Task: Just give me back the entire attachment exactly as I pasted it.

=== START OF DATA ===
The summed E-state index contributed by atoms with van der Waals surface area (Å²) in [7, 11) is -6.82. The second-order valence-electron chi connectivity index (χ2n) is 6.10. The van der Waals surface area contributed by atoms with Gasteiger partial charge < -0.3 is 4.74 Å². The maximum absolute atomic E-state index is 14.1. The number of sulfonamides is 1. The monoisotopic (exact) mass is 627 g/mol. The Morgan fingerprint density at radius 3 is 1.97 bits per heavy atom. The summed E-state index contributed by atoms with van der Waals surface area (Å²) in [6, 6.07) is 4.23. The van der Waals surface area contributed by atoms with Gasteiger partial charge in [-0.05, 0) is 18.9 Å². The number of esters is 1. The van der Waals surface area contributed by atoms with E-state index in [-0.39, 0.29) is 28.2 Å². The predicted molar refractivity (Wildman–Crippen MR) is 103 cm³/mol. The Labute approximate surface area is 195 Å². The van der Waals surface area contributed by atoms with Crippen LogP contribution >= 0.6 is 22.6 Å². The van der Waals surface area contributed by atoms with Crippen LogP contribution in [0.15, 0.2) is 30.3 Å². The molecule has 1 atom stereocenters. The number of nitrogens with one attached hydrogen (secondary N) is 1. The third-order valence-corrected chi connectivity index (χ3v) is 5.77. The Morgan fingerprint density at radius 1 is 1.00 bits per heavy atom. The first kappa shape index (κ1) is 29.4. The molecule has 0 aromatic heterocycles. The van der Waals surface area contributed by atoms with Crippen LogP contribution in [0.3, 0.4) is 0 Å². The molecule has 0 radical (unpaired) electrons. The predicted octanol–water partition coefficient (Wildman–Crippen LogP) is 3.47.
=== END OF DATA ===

The summed E-state index contributed by atoms with van der Waals surface area (Å²) in [7, 11) is -6.82. The second-order valence-electron chi connectivity index (χ2n) is 6.10. The van der Waals surface area contributed by atoms with Gasteiger partial charge < -0.3 is 4.74 Å². The maximum absolute atomic E-state index is 14.1. The number of sulfonamides is 1. The monoisotopic (exact) mass is 627 g/mol. The Morgan fingerprint density at radius 3 is 1.97 bits per heavy atom. The summed E-state index contributed by atoms with van der Waals surface area (Å²) in [6, 6.07) is 4.23. The van der Waals surface area contributed by atoms with Gasteiger partial charge in [-0.05, 0) is 18.9 Å². The number of esters is 1. The van der Waals surface area contributed by atoms with E-state index in [-0.39, 0.29) is 28.2 Å². The predicted molar refractivity (Wildman–Crippen MR) is 103 cm³/mol. The Labute approximate surface area is 195 Å². The van der Waals surface area contributed by atoms with Crippen LogP contribution >= 0.6 is 22.6 Å². The van der Waals surface area contributed by atoms with Crippen LogP contribution in [0.15, 0.2) is 30.3 Å². The molecule has 1 atom stereocenters. The number of nitrogens with one attached hydrogen (secondary N) is 1. The third-order valence-corrected chi connectivity index (χ3v) is 5.77. The Morgan fingerprint density at radius 1 is 1.00 bits per heavy atom. The first kappa shape index (κ1) is 29.4. The molecule has 0 aromatic heterocycles. The van der Waals surface area contributed by atoms with Crippen LogP contribution in [0.3, 0.4) is 0 Å². The molecule has 0 radical (unpaired) electrons. The predicted octanol–water partition coefficient (Wildman–Crippen LogP) is 3.47.